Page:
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Essays on corruption in sub-Saharan Africa

By Joana Gentil Quina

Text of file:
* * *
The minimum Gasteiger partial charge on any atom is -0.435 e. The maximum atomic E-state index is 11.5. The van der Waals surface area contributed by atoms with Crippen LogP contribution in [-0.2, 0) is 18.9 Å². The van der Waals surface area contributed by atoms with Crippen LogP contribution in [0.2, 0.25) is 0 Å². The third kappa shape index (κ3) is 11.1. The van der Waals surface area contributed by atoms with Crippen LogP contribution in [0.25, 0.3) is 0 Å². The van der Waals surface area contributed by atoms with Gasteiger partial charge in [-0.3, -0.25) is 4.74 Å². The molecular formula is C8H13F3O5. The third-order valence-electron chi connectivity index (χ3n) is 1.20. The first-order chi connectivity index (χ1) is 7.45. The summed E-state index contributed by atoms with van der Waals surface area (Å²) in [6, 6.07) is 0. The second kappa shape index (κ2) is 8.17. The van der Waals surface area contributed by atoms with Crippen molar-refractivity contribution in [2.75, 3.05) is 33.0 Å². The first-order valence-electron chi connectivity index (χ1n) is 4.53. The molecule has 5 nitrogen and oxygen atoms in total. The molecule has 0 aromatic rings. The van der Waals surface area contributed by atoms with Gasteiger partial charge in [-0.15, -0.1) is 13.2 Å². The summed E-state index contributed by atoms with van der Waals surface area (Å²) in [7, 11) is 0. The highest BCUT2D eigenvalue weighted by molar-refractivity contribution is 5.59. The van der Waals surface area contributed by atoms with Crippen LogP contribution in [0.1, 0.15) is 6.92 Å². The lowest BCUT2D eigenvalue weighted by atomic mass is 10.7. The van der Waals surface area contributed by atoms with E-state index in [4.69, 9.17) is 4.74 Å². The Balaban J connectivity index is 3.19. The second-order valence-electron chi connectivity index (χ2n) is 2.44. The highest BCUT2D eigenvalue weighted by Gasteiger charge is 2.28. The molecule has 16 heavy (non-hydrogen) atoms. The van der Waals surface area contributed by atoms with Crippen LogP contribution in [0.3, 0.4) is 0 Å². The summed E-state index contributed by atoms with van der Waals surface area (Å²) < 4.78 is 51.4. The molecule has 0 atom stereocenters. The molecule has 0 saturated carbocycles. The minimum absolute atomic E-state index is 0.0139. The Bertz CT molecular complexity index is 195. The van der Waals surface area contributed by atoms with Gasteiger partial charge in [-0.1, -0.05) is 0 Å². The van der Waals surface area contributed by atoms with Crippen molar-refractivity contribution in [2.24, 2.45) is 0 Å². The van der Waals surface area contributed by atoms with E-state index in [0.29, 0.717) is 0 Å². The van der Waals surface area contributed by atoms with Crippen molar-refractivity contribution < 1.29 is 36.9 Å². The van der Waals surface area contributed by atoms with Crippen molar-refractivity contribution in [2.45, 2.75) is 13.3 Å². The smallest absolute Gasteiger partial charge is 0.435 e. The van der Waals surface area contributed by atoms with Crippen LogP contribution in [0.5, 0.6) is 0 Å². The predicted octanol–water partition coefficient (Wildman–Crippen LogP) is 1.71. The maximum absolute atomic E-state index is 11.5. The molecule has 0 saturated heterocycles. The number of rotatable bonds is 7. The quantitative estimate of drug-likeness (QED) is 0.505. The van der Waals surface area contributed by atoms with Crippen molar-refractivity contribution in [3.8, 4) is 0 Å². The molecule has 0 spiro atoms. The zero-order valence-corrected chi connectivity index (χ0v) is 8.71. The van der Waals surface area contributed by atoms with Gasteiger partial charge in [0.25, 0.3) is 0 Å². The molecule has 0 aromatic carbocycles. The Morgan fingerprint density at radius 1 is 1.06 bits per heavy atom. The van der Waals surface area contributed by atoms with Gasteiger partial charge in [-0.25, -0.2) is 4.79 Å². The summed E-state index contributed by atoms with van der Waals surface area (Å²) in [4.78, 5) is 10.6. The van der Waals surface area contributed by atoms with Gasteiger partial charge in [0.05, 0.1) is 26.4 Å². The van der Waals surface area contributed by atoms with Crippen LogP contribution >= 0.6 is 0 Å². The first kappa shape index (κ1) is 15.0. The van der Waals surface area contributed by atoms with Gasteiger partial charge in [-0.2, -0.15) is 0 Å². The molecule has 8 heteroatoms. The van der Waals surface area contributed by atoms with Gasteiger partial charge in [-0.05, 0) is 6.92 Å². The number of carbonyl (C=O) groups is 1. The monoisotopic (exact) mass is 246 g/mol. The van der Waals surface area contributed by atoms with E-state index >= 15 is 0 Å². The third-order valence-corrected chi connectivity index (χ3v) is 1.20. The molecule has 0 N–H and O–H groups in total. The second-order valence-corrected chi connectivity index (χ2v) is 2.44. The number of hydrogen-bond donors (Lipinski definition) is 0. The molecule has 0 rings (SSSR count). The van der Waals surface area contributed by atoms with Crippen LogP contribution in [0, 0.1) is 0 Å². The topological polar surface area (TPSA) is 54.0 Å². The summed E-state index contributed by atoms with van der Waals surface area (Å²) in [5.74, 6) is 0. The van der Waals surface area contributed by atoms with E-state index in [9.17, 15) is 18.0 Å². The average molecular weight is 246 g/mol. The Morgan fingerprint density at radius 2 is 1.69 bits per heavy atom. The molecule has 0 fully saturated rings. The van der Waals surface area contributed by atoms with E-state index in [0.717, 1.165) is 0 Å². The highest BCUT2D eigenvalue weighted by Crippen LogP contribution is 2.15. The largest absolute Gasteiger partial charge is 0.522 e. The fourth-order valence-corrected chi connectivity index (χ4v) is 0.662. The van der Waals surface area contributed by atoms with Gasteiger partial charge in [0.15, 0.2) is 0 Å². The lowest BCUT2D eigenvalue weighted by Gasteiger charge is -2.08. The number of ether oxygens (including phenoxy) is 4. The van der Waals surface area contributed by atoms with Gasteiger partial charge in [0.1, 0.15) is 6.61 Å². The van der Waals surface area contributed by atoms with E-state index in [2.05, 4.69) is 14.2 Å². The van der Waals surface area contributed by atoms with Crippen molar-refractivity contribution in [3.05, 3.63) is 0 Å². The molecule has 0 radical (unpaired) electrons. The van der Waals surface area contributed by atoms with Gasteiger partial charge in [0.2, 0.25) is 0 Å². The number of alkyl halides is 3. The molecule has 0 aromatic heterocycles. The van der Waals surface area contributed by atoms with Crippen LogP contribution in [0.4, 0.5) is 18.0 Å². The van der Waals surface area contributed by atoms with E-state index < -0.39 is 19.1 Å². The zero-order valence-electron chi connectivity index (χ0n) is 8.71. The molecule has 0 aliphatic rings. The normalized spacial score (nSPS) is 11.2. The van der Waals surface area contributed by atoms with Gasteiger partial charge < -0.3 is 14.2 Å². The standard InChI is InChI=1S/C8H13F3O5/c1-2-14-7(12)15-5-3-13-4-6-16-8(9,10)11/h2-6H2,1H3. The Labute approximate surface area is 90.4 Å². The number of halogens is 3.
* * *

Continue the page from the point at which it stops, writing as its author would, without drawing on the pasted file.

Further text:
We study three topics on corruption that are of particular relevance to sub-Saharan Africa.\ud Firstly, we address the question of why corruption is such an endemic problem in sub-Saharan Africa. Is it policy driven or "destiny"? We analyse indices of perceived corruption and test several theories regarding the causes of corruption. We find strong support for two arguments: Countries with a British heritage are perceived to be less corrupt, while those with a common law system are perceived to be more corrupt. We find weaker support for four further arguments: Countries with good quality institutions and a greater proportion of women in the labour force are perceived as less corrupt. Countries with greater natural resource abundance and with greater trade openness are perceived to be more corrupt.\ud Secondly, we look at the supply side of bribery. Within the public procurement process, we study how a firm's uncertainty regarding the official's corruptibility and rival firms' costs influences the magnitude of the bribe it offers. Due to the illegal nature of bribery, we also explicitly consider different punishment mechanisms for corrupt firms. We find that secrecy leads to lower bribe levels, and that bribery can be completely deterred by either appropriate fixed fines or by firms being fined punitive damages.\ud Thirdly, we investigate whether more corrupt governments receive less aid. We develop a theoretical framework that treats corruption as a tax on aid. Although we are unable to empirically test this model, we use it to motivate our empirical analysis of aid receipts using data on sub-Saharan Africa. We find a negative correlation between a country's perceived level of corruption and its aid receipts. However, we find no causal effect of perceived corruption on aid receipts. We revisit the results of an influential paper in the literature and find that their result of no evidence that countries perceived as more corrupt receive less aid is not robust to a sample of sub-Saharan African countries, although we find no evidence of a causal effect. We find no evidence that the impact of perceived corruption on aid receipts differs across sectors

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